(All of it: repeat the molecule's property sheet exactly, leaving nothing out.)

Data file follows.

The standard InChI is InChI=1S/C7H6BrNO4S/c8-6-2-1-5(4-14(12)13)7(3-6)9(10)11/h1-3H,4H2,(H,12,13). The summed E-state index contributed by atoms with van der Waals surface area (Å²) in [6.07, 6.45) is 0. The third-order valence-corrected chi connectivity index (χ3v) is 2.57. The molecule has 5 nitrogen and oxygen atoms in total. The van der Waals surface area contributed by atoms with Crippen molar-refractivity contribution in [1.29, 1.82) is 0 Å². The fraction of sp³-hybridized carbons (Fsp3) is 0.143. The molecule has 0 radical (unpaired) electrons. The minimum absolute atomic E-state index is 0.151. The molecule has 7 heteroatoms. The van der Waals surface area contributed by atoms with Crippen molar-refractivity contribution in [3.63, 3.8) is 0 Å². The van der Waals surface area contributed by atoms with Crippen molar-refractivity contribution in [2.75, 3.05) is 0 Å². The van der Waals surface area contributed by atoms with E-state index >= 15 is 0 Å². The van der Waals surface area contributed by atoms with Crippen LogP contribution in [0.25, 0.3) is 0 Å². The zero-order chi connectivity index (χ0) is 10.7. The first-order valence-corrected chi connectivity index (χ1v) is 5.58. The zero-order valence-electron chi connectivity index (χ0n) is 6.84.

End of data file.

The standard InChI is InChI=1S/C7H6BrNO4S/c8-6-2-1-5(4-14(12)13)7(3-6)9(10)11/h1-3H,4H2,(H,12,13). The summed E-state index contributed by atoms with van der Waals surface area (Å²) in [6.07, 6.45) is 0. The third-order valence-corrected chi connectivity index (χ3v) is 2.57. The molecule has 5 nitrogen and oxygen atoms in total. The van der Waals surface area contributed by atoms with Crippen molar-refractivity contribution in [1.29, 1.82) is 0 Å². The fraction of sp³-hybridized carbons (Fsp3) is 0.143. The molecule has 0 radical (unpaired) electrons. The minimum absolute atomic E-state index is 0.151. The molecule has 7 heteroatoms. The van der Waals surface area contributed by atoms with Crippen molar-refractivity contribution in [3.63, 3.8) is 0 Å². The van der Waals surface area contributed by atoms with Crippen molar-refractivity contribution in [2.75, 3.05) is 0 Å². The van der Waals surface area contributed by atoms with E-state index >= 15 is 0 Å². The van der Waals surface area contributed by atoms with Crippen LogP contribution in [0.25, 0.3) is 0 Å². The zero-order chi connectivity index (χ0) is 10.7. The first-order valence-corrected chi connectivity index (χ1v) is 5.58. The zero-order valence-electron chi connectivity index (χ0n) is 6.84.